Ludwig's Dream (grade 4)
Ludwig's Dream was commissioned by Matt DeLassus and the Ellington (CT) High School Bands and was premiered in the spring of 2017. The commission was a wonderful opportunity for me because Matt encouraged me to "write the piece you've always wanted to write," and his band regularly performed more abstract, contemporary works, such as Dan Bukvich's Voodoo and John Paulson's Epinicion.
My concept for the piece began was I was considering how some other art forms (literature, theater, visual art) are able to use perspective in an unusual way, creating something new by considering something older through a new lens. I'm thinking here of works like Rosencrantz and Gildenstern are Dead (which explores two minor characters from Shakespeare's Hamlet), or Wicked (originally a novel that explores the back story for the wicked witch from The Wizard of Oz). Changing perspective in music seems much more difficult, though, and I considered the problem for a long time, eventually settling on a sort of musical quotation in which I would layer new music on top of old. I chose to use the exposition to the first movement of Beethoven's Symphony No. 5 and created a sort of story in my mind that would allow me to view Beethoven's music through a new lens.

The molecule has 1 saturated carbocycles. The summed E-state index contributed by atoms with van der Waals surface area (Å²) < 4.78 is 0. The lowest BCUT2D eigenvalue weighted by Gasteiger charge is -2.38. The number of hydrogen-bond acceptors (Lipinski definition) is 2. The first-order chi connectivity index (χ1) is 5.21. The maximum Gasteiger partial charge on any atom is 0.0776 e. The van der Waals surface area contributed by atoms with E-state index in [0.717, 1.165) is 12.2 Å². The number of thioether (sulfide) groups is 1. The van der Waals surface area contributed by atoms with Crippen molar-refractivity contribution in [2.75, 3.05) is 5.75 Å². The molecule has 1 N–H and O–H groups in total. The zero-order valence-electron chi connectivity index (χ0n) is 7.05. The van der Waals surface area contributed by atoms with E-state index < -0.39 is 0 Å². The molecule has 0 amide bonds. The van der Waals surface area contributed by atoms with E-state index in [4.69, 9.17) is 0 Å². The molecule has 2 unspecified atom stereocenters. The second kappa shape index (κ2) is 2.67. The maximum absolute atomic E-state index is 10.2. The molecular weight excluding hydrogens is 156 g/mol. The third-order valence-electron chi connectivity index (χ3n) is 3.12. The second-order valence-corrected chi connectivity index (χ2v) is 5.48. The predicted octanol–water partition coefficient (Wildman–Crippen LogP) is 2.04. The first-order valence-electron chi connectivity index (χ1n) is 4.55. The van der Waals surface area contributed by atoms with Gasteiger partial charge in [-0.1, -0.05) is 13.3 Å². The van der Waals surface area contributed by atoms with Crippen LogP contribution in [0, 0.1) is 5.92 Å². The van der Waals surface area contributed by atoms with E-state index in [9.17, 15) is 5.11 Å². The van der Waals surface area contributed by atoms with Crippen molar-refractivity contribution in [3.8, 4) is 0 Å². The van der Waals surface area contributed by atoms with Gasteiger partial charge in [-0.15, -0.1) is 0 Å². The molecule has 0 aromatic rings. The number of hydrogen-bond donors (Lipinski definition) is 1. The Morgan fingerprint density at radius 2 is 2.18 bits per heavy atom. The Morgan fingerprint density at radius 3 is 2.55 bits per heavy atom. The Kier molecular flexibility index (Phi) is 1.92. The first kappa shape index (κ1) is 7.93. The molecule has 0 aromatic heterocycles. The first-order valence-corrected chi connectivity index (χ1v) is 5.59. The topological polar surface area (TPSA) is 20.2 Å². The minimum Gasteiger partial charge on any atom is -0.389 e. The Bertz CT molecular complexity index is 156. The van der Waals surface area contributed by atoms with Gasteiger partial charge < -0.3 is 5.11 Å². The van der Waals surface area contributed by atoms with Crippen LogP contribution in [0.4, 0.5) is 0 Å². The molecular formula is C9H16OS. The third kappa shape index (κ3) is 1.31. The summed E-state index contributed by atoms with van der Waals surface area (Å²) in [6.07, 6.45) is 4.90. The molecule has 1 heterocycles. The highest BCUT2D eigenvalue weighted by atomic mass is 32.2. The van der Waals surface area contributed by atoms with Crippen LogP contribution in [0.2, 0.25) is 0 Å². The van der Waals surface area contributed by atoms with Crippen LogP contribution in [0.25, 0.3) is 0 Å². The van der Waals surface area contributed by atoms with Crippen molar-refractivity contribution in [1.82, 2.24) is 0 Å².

Each section of the piece begins with an arrangement of the original Beethoven music, but always takes a sort of left turn at some point, veering into wild development. The pitch material for these development sections is inspired by the original work, in particular focusing on the use of major and minor thirds. There is also a considerable use of extended techniques for almost every instrument, including key clicks and jet whistle in flutes; bending notes in saxes; glissandi in clarinets; multiphonics; rolling with fingernails on the bell of instruments and alternate fingerings in the brass; and elements of aleatory throughout. Basically, my idea here is to imagine that Beethoven is working late into the night on his newest symphony and has finally gone to bed, exhausted, having just eaten what turned out to be a bad piece of chicken. This is his dream.